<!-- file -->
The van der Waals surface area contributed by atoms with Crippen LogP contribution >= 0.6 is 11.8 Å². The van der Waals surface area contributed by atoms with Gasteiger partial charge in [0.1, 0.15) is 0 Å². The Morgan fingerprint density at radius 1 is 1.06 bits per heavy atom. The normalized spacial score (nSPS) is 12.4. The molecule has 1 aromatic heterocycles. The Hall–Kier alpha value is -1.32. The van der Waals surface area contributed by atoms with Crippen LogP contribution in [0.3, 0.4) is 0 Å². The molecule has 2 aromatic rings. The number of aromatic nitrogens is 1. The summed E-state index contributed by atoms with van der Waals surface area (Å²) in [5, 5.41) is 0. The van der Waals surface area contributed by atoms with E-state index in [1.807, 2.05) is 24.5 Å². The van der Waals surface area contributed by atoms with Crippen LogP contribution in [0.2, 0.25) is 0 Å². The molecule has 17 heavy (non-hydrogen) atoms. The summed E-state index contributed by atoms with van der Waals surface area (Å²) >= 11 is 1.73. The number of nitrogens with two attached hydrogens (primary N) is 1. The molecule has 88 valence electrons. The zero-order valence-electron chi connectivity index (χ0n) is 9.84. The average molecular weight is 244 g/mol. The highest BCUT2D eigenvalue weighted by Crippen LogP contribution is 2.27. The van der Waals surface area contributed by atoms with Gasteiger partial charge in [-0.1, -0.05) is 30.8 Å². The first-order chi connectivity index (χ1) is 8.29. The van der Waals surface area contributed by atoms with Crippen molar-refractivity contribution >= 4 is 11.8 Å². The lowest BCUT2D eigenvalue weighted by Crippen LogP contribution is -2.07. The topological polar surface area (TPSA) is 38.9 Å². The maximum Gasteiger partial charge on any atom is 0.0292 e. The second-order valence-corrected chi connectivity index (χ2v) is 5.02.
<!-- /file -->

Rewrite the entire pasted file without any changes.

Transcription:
The van der Waals surface area contributed by atoms with Crippen LogP contribution >= 0.6 is 11.8 Å². The van der Waals surface area contributed by atoms with Gasteiger partial charge in [0.1, 0.15) is 0 Å². The Morgan fingerprint density at radius 1 is 1.06 bits per heavy atom. The normalized spacial score (nSPS) is 12.4. The molecule has 1 aromatic heterocycles. The Hall–Kier alpha value is -1.32. The van der Waals surface area contributed by atoms with Crippen LogP contribution in [0.3, 0.4) is 0 Å². The molecule has 2 aromatic rings. The number of aromatic nitrogens is 1. The summed E-state index contributed by atoms with van der Waals surface area (Å²) in [5, 5.41) is 0. The van der Waals surface area contributed by atoms with E-state index in [1.807, 2.05) is 24.5 Å². The van der Waals surface area contributed by atoms with Crippen LogP contribution in [0.2, 0.25) is 0 Å². The molecule has 17 heavy (non-hydrogen) atoms. The summed E-state index contributed by atoms with van der Waals surface area (Å²) >= 11 is 1.73. The number of nitrogens with two attached hydrogens (primary N) is 1. The molecule has 88 valence electrons. The zero-order valence-electron chi connectivity index (χ0n) is 9.84. The average molecular weight is 244 g/mol. The highest BCUT2D eigenvalue weighted by Crippen LogP contribution is 2.27. The van der Waals surface area contributed by atoms with Gasteiger partial charge in [-0.1, -0.05) is 30.8 Å². The first-order chi connectivity index (χ1) is 8.29. The van der Waals surface area contributed by atoms with Crippen molar-refractivity contribution >= 4 is 11.8 Å². The lowest BCUT2D eigenvalue weighted by Crippen LogP contribution is -2.07. The topological polar surface area (TPSA) is 38.9 Å². The maximum Gasteiger partial charge on any atom is 0.0292 e. The second-order valence-corrected chi connectivity index (χ2v) is 5.02.